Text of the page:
All parts of this plant contain the toxic strychnine-related alkaloids gelsemine and gelseminine, which is even fatal to honeybees when they make the mistake of gathering its nectar.This plant is native to the southeastern US -- it's the state flower of South Carolina, in fact -- so it seems a little odd that Claire would have found some in Scotland in 1746, but I suppose it's possible.
And then we move from one dying brother's bedside to another. I liked the scene where Claire treats Alex Randall. You may recall the scene near the beginning of Episode 105 ("Rent") where she treated Ned Gowan for a cough by having him smoke a pipe filled with thornapple, similar to what she's giving Alex here.
Claire's actions here also remind me vividly of the way she dealt with Hal's severe asthma attack in WRITTEN IN MY OWN HEART'S BLOOD.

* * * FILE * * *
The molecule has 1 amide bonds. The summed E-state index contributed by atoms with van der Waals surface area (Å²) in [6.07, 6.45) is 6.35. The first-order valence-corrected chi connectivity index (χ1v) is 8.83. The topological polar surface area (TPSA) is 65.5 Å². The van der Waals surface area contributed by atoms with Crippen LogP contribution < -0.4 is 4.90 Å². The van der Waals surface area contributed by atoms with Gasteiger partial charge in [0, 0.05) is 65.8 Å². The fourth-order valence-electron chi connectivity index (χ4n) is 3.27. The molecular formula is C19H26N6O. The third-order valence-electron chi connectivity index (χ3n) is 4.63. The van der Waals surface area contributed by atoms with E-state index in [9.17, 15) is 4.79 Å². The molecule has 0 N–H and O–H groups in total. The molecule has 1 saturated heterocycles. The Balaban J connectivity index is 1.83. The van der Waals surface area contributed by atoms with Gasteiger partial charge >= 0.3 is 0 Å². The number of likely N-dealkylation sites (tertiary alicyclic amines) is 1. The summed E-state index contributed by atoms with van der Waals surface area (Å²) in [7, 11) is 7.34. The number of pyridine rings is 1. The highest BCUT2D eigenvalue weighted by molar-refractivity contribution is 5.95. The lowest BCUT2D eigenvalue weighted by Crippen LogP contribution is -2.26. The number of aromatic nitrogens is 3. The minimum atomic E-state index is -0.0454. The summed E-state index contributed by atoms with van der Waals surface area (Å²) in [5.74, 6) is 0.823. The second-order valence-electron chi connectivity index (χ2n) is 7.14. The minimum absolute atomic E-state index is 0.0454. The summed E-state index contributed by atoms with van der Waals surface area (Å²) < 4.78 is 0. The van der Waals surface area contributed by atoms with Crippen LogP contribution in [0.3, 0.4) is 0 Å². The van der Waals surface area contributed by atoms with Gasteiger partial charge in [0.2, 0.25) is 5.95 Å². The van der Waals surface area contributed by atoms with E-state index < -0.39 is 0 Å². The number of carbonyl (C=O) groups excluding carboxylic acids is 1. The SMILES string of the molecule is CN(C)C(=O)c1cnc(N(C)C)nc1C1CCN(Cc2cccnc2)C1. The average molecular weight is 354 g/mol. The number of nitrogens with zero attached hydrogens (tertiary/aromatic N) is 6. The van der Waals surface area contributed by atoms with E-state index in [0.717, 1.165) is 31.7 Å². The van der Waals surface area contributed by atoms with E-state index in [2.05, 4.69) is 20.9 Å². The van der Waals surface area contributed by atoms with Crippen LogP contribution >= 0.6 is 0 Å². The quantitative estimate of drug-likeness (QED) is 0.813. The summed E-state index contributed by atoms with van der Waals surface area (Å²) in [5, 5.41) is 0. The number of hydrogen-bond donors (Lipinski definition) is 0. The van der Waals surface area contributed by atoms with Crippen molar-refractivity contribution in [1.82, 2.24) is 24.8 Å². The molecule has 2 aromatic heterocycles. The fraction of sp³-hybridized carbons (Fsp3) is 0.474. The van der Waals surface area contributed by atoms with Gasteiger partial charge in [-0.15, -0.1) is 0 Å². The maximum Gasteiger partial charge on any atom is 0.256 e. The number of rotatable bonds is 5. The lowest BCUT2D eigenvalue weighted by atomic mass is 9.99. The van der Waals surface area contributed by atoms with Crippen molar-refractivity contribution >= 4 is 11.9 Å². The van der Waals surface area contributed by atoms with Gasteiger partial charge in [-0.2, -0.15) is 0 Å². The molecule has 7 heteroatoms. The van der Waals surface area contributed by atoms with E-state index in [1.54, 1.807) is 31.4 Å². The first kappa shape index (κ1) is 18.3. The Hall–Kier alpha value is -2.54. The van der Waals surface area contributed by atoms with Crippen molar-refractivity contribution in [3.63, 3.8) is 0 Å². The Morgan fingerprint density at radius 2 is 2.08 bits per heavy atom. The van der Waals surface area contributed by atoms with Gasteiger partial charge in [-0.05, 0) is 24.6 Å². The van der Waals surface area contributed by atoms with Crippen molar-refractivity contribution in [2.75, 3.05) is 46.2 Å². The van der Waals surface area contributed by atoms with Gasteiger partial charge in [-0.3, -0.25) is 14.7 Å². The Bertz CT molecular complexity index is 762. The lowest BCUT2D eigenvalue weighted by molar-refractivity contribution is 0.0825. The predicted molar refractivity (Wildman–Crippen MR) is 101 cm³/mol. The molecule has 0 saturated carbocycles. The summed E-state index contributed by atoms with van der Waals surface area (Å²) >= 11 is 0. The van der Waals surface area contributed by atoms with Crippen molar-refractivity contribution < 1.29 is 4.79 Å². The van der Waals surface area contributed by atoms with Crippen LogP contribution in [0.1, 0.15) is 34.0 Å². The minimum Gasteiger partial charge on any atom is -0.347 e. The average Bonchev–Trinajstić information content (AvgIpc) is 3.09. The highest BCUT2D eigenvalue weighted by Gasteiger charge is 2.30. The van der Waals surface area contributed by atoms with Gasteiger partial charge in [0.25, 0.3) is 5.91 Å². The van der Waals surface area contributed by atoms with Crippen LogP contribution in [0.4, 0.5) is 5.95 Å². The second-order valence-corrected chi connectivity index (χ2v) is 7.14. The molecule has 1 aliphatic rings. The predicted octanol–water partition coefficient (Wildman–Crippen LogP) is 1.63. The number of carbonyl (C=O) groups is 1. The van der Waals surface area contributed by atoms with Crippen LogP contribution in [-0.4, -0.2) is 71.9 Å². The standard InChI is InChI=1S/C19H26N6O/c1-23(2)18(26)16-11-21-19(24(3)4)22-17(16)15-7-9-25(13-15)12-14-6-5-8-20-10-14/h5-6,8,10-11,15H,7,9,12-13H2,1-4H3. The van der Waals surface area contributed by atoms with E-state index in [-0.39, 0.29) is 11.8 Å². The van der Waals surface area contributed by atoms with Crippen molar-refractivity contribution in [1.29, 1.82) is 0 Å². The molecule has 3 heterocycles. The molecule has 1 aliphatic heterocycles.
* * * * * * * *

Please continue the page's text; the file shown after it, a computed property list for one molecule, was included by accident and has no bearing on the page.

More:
I liked the makeshift paper tube. Just as in the books, Claire uses whatever materials are handy, even if they're very low-tech. <g>
"Trust me. I know what I'm doing." I liked that very much!
BJR holding Alex's head and smoothing his hair off his forehead reminds me all too clearly of the way he did the same to Jamie, in Wentworth. <shudder> There may be a small part of BJR that is capable of tenderness, but I can't look at him without seeing the 99.99999% of him that is unspeakably sadistic and cruel.
"You're OK," Mary says. Oops! Yet another instance of modern slang creeping into the show by accident.
I liked the way Murtagh stepped in between BJR and Claire. "If you need to vent your frustration, then I'll happily oblige ye." Good line!
"I commend the well-being of those most precious to me to the one I have loved the longest." And after Alex gives this impassioned speech, BJR says, "I'm sorry," and leaves without another word.